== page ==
1. The first thing to mention in this regards is Islam’s outlook concerning the sanctity (hurmah) of human life. For as Islam views it, the human creature is indeed a sacred creation; so much so that: Whoever kills a person for other than crimes of manslaughter or corruption in the earth, it shall be as if he has killed the whole of humanity; and whosoever saves the life of one person, it shall be as if he has saved the whole of humanity. [5:32] Such, then, is the extraordinary value placed on human life in the Qur’an. And thus, as will be shown, acts of terror where women, children and other civilians are intentionally targeted and killed is categorically repudiated by Islam and by the agreement of those versed in law and learning among the Muslims.

2. Jihad as a word stems from jahada, which means: to strive, to exert oneself, to take extraordinary pains. As for its religious sense, al-Raghib al-Asbahani (d.425H/1034CE) defines it thus: ‘Exerting one’s utmost ability in repelling an enemy, and it is of three kinds: namely, contending against the outward enemy, the devil, and one’s ego. Each of these enters into God’s statement, exalted is He: And strive for God as He rightly must be striven for. [22:78] And strive with your wealth and your lives in the cause of God. [9:41] Also: Those who believed and left their homes and strove with their wealth and their lives in the cause of God. [8:72]’1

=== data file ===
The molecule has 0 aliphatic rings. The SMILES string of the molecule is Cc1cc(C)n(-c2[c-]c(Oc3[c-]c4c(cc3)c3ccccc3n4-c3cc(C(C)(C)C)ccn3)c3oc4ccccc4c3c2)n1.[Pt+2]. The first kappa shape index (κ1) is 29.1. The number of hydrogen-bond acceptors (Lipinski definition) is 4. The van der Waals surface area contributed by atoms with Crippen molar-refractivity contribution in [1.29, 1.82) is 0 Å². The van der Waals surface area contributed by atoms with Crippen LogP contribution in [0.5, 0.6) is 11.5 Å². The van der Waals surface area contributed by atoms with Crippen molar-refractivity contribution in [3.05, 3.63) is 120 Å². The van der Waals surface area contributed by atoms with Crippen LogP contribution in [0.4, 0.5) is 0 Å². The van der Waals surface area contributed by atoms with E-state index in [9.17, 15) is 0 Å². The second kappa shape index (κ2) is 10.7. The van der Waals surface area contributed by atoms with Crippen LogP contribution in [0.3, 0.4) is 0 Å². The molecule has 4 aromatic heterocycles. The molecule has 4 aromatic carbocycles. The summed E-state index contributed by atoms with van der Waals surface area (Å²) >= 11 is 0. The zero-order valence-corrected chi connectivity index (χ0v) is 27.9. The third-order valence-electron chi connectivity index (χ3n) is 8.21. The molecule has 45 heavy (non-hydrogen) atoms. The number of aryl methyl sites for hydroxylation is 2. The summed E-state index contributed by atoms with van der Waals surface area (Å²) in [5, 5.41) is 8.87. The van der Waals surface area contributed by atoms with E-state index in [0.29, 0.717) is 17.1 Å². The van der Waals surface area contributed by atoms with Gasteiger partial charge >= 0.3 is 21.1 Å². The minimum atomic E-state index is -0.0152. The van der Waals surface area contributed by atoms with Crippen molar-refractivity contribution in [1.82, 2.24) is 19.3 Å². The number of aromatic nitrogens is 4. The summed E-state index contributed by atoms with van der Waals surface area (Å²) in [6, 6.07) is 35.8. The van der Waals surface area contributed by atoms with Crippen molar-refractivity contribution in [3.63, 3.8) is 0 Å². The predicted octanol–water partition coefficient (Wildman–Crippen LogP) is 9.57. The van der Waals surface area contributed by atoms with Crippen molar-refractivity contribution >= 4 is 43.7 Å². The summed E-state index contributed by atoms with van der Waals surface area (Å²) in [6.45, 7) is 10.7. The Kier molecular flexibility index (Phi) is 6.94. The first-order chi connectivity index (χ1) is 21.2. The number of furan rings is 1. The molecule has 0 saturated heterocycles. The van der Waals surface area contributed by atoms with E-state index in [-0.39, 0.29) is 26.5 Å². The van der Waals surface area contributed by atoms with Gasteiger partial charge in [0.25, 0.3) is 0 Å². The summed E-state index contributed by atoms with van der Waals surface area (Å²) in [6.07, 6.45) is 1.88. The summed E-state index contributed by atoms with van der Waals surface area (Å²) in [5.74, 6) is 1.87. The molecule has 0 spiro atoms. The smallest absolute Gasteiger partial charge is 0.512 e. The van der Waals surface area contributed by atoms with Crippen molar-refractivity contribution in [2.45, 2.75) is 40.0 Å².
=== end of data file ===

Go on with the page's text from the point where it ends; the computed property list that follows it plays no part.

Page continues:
3. In Islam, the decision about war and peace is not left to scholars, soldiers, or anyone else. Rather it rests with the head of state who wields executive authority. This being a cardinal rule of warfare in Islam. Ibn Qudamah al-Maqdisi (d.620H/1223CE) explains the rule like so: ‘The question of declaring war [or not] is entrusted to the head of state and his decision (amr al-jihad mawkulun ila’l-imām wa ijtihadihi). Compliance with the decision is the subject’s duty in terms of what the authorities deem fit in the matter.’2 Al-Buhuti (1051H/1641CE) echoes the principle: ‘Declaring jihad or not is entrusted to the head of state and his decision, for he best knows the condition of the Muslims and of the enemy.’3